After a morning of preparing a sermon for Sunday, I took the bus into town and walked over to St German's for the wedding blessing. There was a long traffic queue on Cathedral Road. Vehicles were moving so slowly, I began to wonder if I'd left enough time for me trip. I could have walked past the next couple of bus stops in the time it took for the bus to travel. The reason? Not road works, but a scaffolding lorry double parked on a road with vehicles parked either side, creating a choke point for traffic in both directions on a busy afternoon. I don't think it had broken down. There was a side street no more than fifty metres from where the lorry had stopped, where it could have stopped if there was a load to deliver.
It's not the first time this week it's happened on one of the city's main traffic arteries this week, so it poses the question whether anyone with responsibility for traffic, parking enforcement and planning is consulted beforehand about disruptions of this kind. They're not uncommon, as a great number of urban properties are now the target of investment by renovation. I know only too well how much work goes on to prepare for major events involving traffic disruption as the team works in the same office space as CBS. In our side street 3-4 parking spaces have been occupied by skips or dumps of builder's materials continuously for the past year or so. The parking demand just from residents, let alone workmen and visitors far exceeds supply. Cardiff benefits from all the enterprise but is harmed by anarchy tolerated, or regarded with indifference.
Hundred strong gathering for the wedding was mainly of local people who didn't have to get across town. It was an informal happy family affair, a thanksgiving for a couple that has stuck together for better for worse. A young family member sang an unaccompanied solo while the couple and their entourage gathered at the altar. Unfortunately their recording technology failed to work with the church's public address system, but just because it seemed to fit, I included in my brief address a solo rendering of Frank Sinatra's song 'All the way', and said why its message was relevant to this celebration. It's nice to have the confidence and freedom to do this in my old age, and know that I may be excused for eccentricity rather than deviance from conventional stereotypes.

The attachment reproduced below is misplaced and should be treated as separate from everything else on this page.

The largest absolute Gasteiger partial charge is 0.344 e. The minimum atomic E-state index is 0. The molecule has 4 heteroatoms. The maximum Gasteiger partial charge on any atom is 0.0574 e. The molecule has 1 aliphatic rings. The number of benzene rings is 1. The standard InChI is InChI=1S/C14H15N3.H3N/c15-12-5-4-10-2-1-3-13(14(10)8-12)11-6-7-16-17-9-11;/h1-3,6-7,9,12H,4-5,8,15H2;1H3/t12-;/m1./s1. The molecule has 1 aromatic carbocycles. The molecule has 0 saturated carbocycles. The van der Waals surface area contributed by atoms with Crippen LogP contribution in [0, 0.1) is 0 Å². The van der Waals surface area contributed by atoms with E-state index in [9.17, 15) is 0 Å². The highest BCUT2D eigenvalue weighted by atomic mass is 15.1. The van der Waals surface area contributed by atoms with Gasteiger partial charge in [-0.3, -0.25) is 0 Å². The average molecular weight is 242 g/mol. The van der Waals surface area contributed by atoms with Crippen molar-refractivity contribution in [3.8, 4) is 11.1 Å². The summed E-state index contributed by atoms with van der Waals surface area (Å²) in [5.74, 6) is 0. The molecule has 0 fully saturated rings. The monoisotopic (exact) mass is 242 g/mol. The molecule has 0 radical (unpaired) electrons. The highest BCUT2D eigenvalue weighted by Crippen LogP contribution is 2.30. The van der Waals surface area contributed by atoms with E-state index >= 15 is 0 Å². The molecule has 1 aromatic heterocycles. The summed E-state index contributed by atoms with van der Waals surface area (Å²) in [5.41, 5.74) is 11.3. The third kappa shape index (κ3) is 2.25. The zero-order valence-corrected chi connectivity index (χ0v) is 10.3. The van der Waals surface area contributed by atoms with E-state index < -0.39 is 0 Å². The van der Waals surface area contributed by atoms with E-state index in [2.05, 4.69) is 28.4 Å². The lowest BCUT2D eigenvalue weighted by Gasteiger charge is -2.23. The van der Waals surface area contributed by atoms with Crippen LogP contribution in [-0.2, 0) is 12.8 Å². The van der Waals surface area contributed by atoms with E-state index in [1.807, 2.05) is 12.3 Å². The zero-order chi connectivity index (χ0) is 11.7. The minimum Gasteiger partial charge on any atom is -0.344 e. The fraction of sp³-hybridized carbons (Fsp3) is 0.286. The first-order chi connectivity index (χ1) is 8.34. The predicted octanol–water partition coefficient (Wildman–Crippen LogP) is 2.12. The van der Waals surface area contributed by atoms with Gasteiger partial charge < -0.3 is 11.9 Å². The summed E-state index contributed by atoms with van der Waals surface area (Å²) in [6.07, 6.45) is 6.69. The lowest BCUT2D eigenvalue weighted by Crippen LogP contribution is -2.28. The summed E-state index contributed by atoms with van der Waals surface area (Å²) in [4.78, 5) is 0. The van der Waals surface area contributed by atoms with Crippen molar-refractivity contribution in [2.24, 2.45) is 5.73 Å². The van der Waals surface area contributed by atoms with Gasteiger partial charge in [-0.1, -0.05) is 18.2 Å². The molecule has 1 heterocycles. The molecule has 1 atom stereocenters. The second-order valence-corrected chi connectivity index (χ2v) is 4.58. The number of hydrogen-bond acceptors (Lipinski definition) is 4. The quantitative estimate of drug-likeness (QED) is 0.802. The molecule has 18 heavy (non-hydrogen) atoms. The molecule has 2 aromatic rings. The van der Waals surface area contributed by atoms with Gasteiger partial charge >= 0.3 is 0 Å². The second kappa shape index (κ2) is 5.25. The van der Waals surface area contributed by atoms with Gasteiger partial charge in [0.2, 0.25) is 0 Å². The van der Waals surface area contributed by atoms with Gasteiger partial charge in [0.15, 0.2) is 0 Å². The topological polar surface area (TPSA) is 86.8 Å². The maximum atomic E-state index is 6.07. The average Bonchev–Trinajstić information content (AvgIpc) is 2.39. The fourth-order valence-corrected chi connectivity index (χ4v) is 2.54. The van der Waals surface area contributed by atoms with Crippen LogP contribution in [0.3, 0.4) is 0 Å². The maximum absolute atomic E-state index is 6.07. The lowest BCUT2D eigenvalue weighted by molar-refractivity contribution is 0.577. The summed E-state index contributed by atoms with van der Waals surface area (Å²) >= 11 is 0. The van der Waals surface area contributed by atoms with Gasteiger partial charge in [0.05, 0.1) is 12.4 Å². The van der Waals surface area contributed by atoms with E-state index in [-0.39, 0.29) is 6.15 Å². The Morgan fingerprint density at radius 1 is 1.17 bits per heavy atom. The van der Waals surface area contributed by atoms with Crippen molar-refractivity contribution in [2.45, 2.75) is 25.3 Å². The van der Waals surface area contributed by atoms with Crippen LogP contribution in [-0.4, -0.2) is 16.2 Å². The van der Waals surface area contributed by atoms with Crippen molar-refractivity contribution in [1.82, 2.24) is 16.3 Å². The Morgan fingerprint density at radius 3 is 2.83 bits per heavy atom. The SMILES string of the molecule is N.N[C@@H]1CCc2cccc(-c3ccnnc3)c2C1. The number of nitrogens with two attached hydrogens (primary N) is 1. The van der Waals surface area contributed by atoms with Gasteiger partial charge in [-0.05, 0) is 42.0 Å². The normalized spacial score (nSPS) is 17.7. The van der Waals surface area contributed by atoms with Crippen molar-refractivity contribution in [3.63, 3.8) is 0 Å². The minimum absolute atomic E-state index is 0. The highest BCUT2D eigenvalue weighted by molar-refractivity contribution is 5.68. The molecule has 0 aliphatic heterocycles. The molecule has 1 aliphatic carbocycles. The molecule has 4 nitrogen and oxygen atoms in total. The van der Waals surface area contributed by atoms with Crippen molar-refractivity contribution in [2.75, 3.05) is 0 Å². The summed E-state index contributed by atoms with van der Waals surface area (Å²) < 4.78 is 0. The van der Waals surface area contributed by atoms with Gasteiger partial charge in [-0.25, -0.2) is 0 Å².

After the blessing, I walked back to the office in town, and worked on updating Libre Office on three of the desktop machines. Each new version seems to get slightly quicker, and retaining that familiar consistent user interface is a boon. I have the highest regard for this international voluntary work of co-operation in creating excellent digital software. I also arranged Ian's June paycheck, as the details had just come in by email, to leave one less thing for Julie to do when she gets back after her holiday next week. Then I went home to cook supper, and watched the first episode of a new Danish crime series called 'Dicte - crime reporter, about a fearless often unscrupulous investigative reporter with an annoying knack of getting there ahead of the local police. As well as the main plot line there are also sub themes about women's issues, divorce, family estrangement, and it's set in Aarhus, for a change.
Pleased to see that Archbishop Barry and his predecessor Rowan Williams are among the religious leaders speaking up in defence of EU institutions as instruments of peace and social justice ahead of the referendum. But does anyone listen to religious leaders any more?